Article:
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Re: Rick Jelliffe's article on XSLT 1.0 performance

  • From: Michael Kay <mike@saxonica.com>
  • To: Rick Jelliffe <rjelliffe@allette.com.au>
  • Date: Sun, 12 Feb 2017 09:29:02 +0000

Re:  Rick Jelliffe's article on XSLT 1.0 performance
> 
> I agree that  benchmarking the usual expected cases is just as important as benchmarking edge cases prone to blowouts.  But I am not so sure why you think we cannot add the numbers up

Basically, there are some workloads where compile-time matters (because you're compiling the stylesheet once per transformation), and there are others where it doesn't (the typical case being where you're doing server-side transformation and the cost of compiling the stylesheet is amortized over thousands of transformations). Historically, that's the workload we have optimized for (and we're now realising that might have been a mistake). To provide figures that can be extrapolated to those very different kinds of workload, you really need more than one number.

> I think it shows that for large documents, the cost of XML parsing is utterly dwarfed by the costs of the in-memory data structures and algorithms used for processing. 

That's not what I'm seeing. For a minimal parse of a 119Mb input file (Apache Xerces, SAX parse to a do-nothing ContentHandler), run 10 times to assess VM warmup time, I'm seeing the timings:

Time: 735ms
Time: 555ms
Time: 494ms
Time: 517ms
Time: 486ms
Time: 503ms
Time: 508ms
Time: 497ms
Time: 504ms
Time: 486ms
Average of last 8: 499ms

(In future, I'll just give the "average of last 8")

If I now do a JAXP identity transform on the same input, from SAXSource to SAXResult (no XSLT involved, but using Saxon-HE as the identity transformer), so I now have parsing cost plus serialization cost (the serialized output is in memory and is discarded), the timings become

Average of last 8: 1155ms

suggesting that the serialization cost is about 650ms.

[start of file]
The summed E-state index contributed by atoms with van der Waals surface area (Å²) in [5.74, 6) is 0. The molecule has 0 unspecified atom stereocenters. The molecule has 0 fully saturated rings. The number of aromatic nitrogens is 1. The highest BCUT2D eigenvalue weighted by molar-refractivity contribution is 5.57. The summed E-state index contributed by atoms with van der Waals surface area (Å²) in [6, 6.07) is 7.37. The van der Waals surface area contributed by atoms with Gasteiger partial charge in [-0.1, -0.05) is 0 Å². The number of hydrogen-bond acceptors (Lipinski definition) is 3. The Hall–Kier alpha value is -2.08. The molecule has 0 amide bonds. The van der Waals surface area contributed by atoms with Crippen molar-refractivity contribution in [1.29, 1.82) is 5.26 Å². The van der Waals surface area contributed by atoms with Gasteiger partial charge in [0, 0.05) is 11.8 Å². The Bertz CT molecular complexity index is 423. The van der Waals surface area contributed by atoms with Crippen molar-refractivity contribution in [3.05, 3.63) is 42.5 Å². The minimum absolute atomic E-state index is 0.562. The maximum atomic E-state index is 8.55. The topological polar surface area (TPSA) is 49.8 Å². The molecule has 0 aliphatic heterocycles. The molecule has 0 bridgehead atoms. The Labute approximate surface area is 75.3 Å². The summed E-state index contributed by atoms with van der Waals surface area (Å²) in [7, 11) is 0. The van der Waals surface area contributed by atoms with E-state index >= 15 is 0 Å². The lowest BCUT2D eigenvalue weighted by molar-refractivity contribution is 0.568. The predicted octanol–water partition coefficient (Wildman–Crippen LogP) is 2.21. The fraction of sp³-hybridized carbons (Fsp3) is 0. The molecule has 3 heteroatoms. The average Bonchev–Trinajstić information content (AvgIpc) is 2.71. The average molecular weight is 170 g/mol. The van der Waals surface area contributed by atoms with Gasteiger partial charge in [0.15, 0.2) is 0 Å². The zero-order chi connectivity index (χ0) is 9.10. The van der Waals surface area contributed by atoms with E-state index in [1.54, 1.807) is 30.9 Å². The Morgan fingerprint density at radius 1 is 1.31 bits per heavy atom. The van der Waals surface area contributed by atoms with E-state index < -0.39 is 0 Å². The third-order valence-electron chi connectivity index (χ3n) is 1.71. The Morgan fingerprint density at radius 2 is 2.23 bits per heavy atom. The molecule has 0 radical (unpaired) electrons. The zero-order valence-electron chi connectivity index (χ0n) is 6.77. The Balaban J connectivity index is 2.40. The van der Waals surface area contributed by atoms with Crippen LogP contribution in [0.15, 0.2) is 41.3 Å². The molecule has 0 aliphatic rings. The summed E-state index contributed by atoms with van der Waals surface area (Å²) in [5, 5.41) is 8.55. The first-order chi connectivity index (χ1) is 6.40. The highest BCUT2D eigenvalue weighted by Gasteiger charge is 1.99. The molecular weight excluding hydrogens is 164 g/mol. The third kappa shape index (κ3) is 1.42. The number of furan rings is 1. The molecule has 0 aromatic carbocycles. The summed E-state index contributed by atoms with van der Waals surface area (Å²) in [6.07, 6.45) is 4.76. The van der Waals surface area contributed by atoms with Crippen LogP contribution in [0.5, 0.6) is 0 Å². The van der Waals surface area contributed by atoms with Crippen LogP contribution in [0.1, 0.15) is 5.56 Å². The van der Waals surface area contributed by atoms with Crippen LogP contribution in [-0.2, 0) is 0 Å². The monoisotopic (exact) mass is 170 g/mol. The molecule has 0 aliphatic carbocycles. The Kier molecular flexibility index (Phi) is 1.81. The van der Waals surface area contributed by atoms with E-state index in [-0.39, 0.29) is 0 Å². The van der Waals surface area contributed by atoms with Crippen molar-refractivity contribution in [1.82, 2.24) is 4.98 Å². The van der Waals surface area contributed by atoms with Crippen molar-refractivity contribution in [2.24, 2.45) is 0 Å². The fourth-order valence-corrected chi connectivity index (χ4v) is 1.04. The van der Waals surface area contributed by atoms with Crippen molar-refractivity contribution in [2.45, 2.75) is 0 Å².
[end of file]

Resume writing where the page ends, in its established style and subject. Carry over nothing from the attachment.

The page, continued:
Now let's measure parsing plus tree-building, by doing Saxon's configuration.buildDocument() on the same source. This gives timings:

Average of last 8: 989ms

So the picture we are getting is: parsing 500ms, tree-building 500ms, serialization 650ms (total 1650ms)

If I now substitute the JAXP identity transformer with a stylesheet identity.xsl containing the classic identity transformation rule, and with stylesheet compilation out of the measurement loop, I'm seeing transformation times of:

Average of last 8: 2514ms

Which suggests: parsing 500ms, tree-building 500ms, transformation 850ms, serialization 650ms

That is, the actual transformation cost is about one-third of the total.

If we replace the identity transform by a minimal transformation that just does <xsl:template match="/"/>, I get timings:

Average of last 8: 953ms

which is essentially the same as the parsing plus tree building time, so the transformation adds no cost.

If instead I make the root template compute count(//*), the cost increases only to 1027ms, so it is still hardly more than the parsing and tree-building cost.

I think that for many simple "recursive descent" stylesheets that process each input node once and don't do a great deal of computation, the costs are not very different from these. Certainly, the parsing cost is not "dwarfed".

The compilation time for the identity stylesheet is being reported as 3ms, which is negligible for this scenario (large source document, tiny stylesheet) - but when you switch to a scenario with a 10Kb document transformed through the Docbook stylesheets, it's the compilation cost that dominates entirely.

> 
> If Saxon is relatively weak at compilation time, why did you drop the pre-compiled stylesheet capability?

Two reasons: (a) it didn't work reliably enough, and (b) hardly anyone used it. In fact it's replaced in current releases by the stylesheet export capability. But one of the lessons we have learned is that people won't sit down and spend a couple of hours working out how to improve the performance of their workload unless things are really chronically bad. Moreover, when they compare products against each other, they won't usually adjust the way they run their tests so that each product performs at its best.

Michael Kay
Saxonica


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